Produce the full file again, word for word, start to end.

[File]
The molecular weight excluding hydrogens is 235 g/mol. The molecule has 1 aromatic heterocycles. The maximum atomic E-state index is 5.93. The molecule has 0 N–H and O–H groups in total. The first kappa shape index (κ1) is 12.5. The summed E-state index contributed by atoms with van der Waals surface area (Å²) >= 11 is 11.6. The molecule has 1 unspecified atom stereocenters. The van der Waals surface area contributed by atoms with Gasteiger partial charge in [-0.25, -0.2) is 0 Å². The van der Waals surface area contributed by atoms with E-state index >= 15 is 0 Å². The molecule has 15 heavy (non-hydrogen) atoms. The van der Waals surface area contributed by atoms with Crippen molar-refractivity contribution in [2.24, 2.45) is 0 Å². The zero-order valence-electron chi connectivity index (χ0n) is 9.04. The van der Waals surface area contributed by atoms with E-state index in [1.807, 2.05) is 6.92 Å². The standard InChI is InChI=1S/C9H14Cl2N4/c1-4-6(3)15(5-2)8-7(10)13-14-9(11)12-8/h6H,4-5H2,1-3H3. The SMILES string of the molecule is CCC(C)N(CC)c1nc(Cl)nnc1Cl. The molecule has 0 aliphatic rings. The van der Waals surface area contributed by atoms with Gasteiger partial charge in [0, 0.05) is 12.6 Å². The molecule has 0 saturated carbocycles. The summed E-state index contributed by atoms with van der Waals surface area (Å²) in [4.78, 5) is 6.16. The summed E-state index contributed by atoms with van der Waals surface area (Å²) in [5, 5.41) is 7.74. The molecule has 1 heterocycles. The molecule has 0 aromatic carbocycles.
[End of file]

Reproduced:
The molecular weight excluding hydrogens is 235 g/mol. The molecule has 1 aromatic heterocycles. The maximum atomic E-state index is 5.93. The molecule has 0 N–H and O–H groups in total. The first kappa shape index (κ1) is 12.5. The summed E-state index contributed by atoms with van der Waals surface area (Å²) >= 11 is 11.6. The molecule has 1 unspecified atom stereocenters. The van der Waals surface area contributed by atoms with Gasteiger partial charge in [-0.25, -0.2) is 0 Å². The van der Waals surface area contributed by atoms with E-state index >= 15 is 0 Å². The molecule has 15 heavy (non-hydrogen) atoms. The van der Waals surface area contributed by atoms with Crippen molar-refractivity contribution in [2.24, 2.45) is 0 Å². The zero-order valence-electron chi connectivity index (χ0n) is 9.04. The van der Waals surface area contributed by atoms with E-state index in [1.807, 2.05) is 6.92 Å². The standard InChI is InChI=1S/C9H14Cl2N4/c1-4-6(3)15(5-2)8-7(10)13-14-9(11)12-8/h6H,4-5H2,1-3H3. The SMILES string of the molecule is CCC(C)N(CC)c1nc(Cl)nnc1Cl. The molecule has 0 aliphatic rings. The van der Waals surface area contributed by atoms with Gasteiger partial charge in [0, 0.05) is 12.6 Å². The molecule has 0 saturated carbocycles. The summed E-state index contributed by atoms with van der Waals surface area (Å²) in [4.78, 5) is 6.16. The summed E-state index contributed by atoms with van der Waals surface area (Å²) in [5, 5.41) is 7.74. The molecule has 1 heterocycles. The molecule has 0 aromatic carbocycles.